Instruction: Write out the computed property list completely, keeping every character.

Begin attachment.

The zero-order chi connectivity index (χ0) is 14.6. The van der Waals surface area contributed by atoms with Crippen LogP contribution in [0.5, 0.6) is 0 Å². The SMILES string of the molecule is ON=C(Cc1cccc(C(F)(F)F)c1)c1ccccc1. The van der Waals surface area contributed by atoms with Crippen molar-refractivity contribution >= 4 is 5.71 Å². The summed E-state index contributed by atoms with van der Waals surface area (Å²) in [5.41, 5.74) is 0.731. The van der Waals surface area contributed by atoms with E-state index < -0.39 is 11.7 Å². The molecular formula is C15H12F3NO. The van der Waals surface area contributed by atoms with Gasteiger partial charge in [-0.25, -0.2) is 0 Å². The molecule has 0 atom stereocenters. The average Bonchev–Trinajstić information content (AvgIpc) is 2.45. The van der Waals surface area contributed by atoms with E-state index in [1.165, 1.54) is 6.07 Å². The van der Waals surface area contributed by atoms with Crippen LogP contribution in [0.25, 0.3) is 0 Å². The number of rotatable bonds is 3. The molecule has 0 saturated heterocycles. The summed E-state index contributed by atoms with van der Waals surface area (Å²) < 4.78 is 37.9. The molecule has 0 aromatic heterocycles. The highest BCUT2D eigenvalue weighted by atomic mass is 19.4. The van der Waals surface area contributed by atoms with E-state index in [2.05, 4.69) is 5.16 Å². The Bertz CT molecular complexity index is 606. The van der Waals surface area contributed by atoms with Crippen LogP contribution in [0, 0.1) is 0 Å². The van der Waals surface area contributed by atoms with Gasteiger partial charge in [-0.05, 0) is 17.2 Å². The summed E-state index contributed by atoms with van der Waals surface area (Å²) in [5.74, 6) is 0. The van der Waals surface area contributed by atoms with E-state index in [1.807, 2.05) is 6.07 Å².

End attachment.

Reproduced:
The zero-order chi connectivity index (χ0) is 14.6. The van der Waals surface area contributed by atoms with Crippen LogP contribution in [0.5, 0.6) is 0 Å². The SMILES string of the molecule is ON=C(Cc1cccc(C(F)(F)F)c1)c1ccccc1. The van der Waals surface area contributed by atoms with Crippen molar-refractivity contribution >= 4 is 5.71 Å². The summed E-state index contributed by atoms with van der Waals surface area (Å²) in [5.41, 5.74) is 0.731. The van der Waals surface area contributed by atoms with E-state index < -0.39 is 11.7 Å². The molecular formula is C15H12F3NO. The van der Waals surface area contributed by atoms with Gasteiger partial charge in [-0.25, -0.2) is 0 Å². The molecule has 0 atom stereocenters. The average Bonchev–Trinajstić information content (AvgIpc) is 2.45. The van der Waals surface area contributed by atoms with E-state index in [1.165, 1.54) is 6.07 Å². The van der Waals surface area contributed by atoms with Crippen LogP contribution in [0.25, 0.3) is 0 Å². The number of rotatable bonds is 3. The molecule has 0 saturated heterocycles. The summed E-state index contributed by atoms with van der Waals surface area (Å²) < 4.78 is 37.9. The molecule has 0 aromatic heterocycles. The highest BCUT2D eigenvalue weighted by atomic mass is 19.4. The van der Waals surface area contributed by atoms with E-state index in [2.05, 4.69) is 5.16 Å². The Bertz CT molecular complexity index is 606. The van der Waals surface area contributed by atoms with Crippen LogP contribution in [0, 0.1) is 0 Å². The van der Waals surface area contributed by atoms with Gasteiger partial charge in [-0.05, 0) is 17.2 Å². The summed E-state index contributed by atoms with van der Waals surface area (Å²) in [5.74, 6) is 0. The van der Waals surface area contributed by atoms with E-state index in [1.807, 2.05) is 6.07 Å².